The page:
The notion that people must be purged from a given platform for past mistakes (often unearthed at key moments in their lives) seems to be quickly growing into a reflex and becoming our conventional wisdom, and that goes for both sides of the ideological divide. Is it the only reasonable consequence for these perceived transgressions? Is it reasonable at all when, in Hart’s case, a person’s views have changed?
Had he issued an apology, would he have been able to keep the job? I don’t know, although in announcing his decision to step down, Hart finally did just that. It’s a strange situation— the guy was all but forced to back out of the gig over comments he no longer stood by.
I think it was easier to dismiss Hart than to grapple with his claims of personal growth. I hope we can learn to tread a new path forward in the future, whether the perceived offender is Hart or Sarah Silverman or Stephen Colbert.
A Las Vegas Metropolitan Police Department sniper may be responsible for shooting Stephen Paddock from an unknown vantage point outside of the Mandalay Bay hotel possibly from street level or at least it sounds that way in a newly released video.
Officer-worn body camera footage from the night of the 1 October massacre has surfaced in which you can hear the two final shots which may have ended Stephen Paddock’s life.
Astonishingly, in the video, a female officer appears to be looking through her rifle’s scope reticle and sounds as if she is fixated on the alleged shooter Stephen Paddock through a window opening presumably on the 32nd-floor Mandalay Bay north tower when two closeby gunshots can be heard.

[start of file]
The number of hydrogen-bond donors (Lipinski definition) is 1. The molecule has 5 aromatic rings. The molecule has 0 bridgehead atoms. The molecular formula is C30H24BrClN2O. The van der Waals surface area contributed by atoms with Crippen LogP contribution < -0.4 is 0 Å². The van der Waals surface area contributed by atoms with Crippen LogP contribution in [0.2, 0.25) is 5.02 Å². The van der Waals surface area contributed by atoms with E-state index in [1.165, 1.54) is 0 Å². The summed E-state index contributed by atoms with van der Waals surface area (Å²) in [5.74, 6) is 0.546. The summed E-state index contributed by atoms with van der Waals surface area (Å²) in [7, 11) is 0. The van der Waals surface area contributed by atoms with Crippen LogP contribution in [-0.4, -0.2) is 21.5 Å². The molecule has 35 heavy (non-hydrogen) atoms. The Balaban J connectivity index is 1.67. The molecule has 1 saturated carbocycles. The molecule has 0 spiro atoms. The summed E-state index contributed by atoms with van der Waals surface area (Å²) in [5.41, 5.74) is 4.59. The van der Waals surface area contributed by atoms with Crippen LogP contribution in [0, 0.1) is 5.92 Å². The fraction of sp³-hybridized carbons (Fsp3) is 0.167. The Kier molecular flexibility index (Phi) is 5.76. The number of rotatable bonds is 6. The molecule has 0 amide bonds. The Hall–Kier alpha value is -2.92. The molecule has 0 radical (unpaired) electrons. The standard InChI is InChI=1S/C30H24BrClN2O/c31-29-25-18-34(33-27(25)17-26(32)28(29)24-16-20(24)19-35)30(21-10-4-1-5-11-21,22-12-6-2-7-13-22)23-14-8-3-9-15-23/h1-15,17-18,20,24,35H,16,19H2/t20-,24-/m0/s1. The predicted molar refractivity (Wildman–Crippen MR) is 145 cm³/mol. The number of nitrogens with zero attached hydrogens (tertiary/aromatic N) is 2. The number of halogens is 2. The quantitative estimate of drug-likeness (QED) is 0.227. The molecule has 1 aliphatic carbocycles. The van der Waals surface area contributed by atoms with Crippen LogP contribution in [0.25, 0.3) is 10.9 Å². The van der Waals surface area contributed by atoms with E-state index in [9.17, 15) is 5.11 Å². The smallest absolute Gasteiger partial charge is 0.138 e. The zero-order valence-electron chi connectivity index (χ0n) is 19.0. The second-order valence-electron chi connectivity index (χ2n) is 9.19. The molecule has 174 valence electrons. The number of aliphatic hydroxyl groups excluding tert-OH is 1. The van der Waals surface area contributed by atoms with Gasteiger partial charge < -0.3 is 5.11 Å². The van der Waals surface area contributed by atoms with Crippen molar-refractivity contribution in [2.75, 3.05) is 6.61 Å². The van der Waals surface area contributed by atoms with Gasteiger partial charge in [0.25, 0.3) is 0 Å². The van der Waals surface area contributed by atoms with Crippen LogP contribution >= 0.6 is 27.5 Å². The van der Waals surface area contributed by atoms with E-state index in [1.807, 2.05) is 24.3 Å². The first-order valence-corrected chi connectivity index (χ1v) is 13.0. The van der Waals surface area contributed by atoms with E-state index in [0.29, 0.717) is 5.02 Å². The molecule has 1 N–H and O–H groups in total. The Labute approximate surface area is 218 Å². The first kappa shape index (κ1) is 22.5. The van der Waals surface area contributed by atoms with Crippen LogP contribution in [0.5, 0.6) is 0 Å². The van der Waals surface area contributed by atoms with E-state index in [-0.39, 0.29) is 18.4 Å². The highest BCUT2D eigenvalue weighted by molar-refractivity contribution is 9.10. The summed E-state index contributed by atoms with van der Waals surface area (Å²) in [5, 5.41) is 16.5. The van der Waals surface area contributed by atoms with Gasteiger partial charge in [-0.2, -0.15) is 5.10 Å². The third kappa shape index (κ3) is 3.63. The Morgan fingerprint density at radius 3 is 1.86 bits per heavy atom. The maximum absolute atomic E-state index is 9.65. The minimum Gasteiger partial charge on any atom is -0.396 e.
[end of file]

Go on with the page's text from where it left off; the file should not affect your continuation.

The officer appears to be positioned at the driver side front of a patrol car and can be heard saying: “Right in the head,” following two gunshots which sound as if they had derived from street level.
Was the female officer acting as a spotter for a police sniper?
Please comment below and share this amazing information.
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Author: Lexi Morgan
Facebook CEO Mark Zuckerberg was the biggest loser out of all of the world’s top 500 billionaires in 2018 and will end the year with about 25 percent less wealth which has to be a big blow to the tech guru’s ego.
Zuckerberg’s empire was worth upwards of $75 billion at the beginning of 2018 but will end the year with about a $15 billion less value which is mostly attributed to a data leak.
According to a report from Time.com: On a Saturday in March, Cambridge Analytica co-founder and former director of research Christopher Wylie threw Zuckerberg for a loop when he came forward to say the data analytics company had misused 50 million Facebook users’ data. Hired by the Trump presidential campaign to handle its targeted digital advertising for the 2016 primaries, Cambridge Analytica used the unauthorized Facebook data to target voters.
Despite the fact that Facebook tracks and traces its users’ habits and whereabouts at virtually all times, people are still willing to use the service. A total of 2.27 billion people have used Facebook through the third quarter of 2018 and the number keeps growing.
Should people really be using Facebook?
Should people really be using @Facebook?
— Intellihub (@intellihubnews) December 16, 2018
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Author: Lexi Morgan
It was reported recently that a couple of nuns out in Southern California had ripped off the Catholic school where they worked for many years to the tune of at least $500,000. They spent the money on gambling sprees to Las Vegas, among other pursuits. The habit-less sisters, who were henned up together in a Torrance townhouse inside a gated community (the neighbors, according to the Los Angeles Times, wondered how they afforded their matching Volvos), hail from the Sisters of St. Joseph of Carondelet — a “social justice” religious order, naturally.
But even richer than that, it is the order that played an important role in Obama’s Alinskyite education. It was at Mount St. Mary’s College in Los Angeles, a college founded by the Sisters of St. Joseph of Carondelet, that Obama went for a ten-day seminar in the 1980s to learn Saul Alinsky’s rules for radicals. As reported in No Higher Power: Obama’s War on Religious Freedom, the Gay Mafia socialist from Chicago, Cardinal Joseph Bernardin, paid for Obama’s trip out to Mount St. Mary’s College for that event.